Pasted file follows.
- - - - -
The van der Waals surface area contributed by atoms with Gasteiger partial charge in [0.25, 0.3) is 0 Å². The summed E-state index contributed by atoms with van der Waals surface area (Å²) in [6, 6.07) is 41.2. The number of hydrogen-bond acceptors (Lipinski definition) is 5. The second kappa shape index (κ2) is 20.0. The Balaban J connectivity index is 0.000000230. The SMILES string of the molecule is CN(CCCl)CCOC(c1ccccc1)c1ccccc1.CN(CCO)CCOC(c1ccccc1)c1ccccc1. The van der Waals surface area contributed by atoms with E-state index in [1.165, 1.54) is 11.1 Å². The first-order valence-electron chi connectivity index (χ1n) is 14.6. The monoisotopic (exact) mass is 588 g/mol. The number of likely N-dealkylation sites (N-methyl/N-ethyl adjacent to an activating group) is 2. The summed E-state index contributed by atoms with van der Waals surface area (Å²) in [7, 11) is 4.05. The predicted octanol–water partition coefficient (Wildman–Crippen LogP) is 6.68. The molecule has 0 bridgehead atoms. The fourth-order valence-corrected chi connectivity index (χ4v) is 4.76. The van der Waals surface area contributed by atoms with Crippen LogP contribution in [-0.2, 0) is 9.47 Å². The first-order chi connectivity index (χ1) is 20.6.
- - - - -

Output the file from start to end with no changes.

The van der Waals surface area contributed by atoms with Gasteiger partial charge in [0.25, 0.3) is 0 Å². The summed E-state index contributed by atoms with van der Waals surface area (Å²) in [6, 6.07) is 41.2. The number of hydrogen-bond acceptors (Lipinski definition) is 5. The second kappa shape index (κ2) is 20.0. The Balaban J connectivity index is 0.000000230. The SMILES string of the molecule is CN(CCCl)CCOC(c1ccccc1)c1ccccc1.CN(CCO)CCOC(c1ccccc1)c1ccccc1. The van der Waals surface area contributed by atoms with E-state index in [1.165, 1.54) is 11.1 Å². The first-order valence-electron chi connectivity index (χ1n) is 14.6. The monoisotopic (exact) mass is 588 g/mol. The number of likely N-dealkylation sites (N-methyl/N-ethyl adjacent to an activating group) is 2. The summed E-state index contributed by atoms with van der Waals surface area (Å²) in [7, 11) is 4.05. The predicted octanol–water partition coefficient (Wildman–Crippen LogP) is 6.68. The molecule has 0 bridgehead atoms. The fourth-order valence-corrected chi connectivity index (χ4v) is 4.76. The van der Waals surface area contributed by atoms with Crippen LogP contribution in [-0.2, 0) is 9.47 Å². The first-order chi connectivity index (χ1) is 20.6.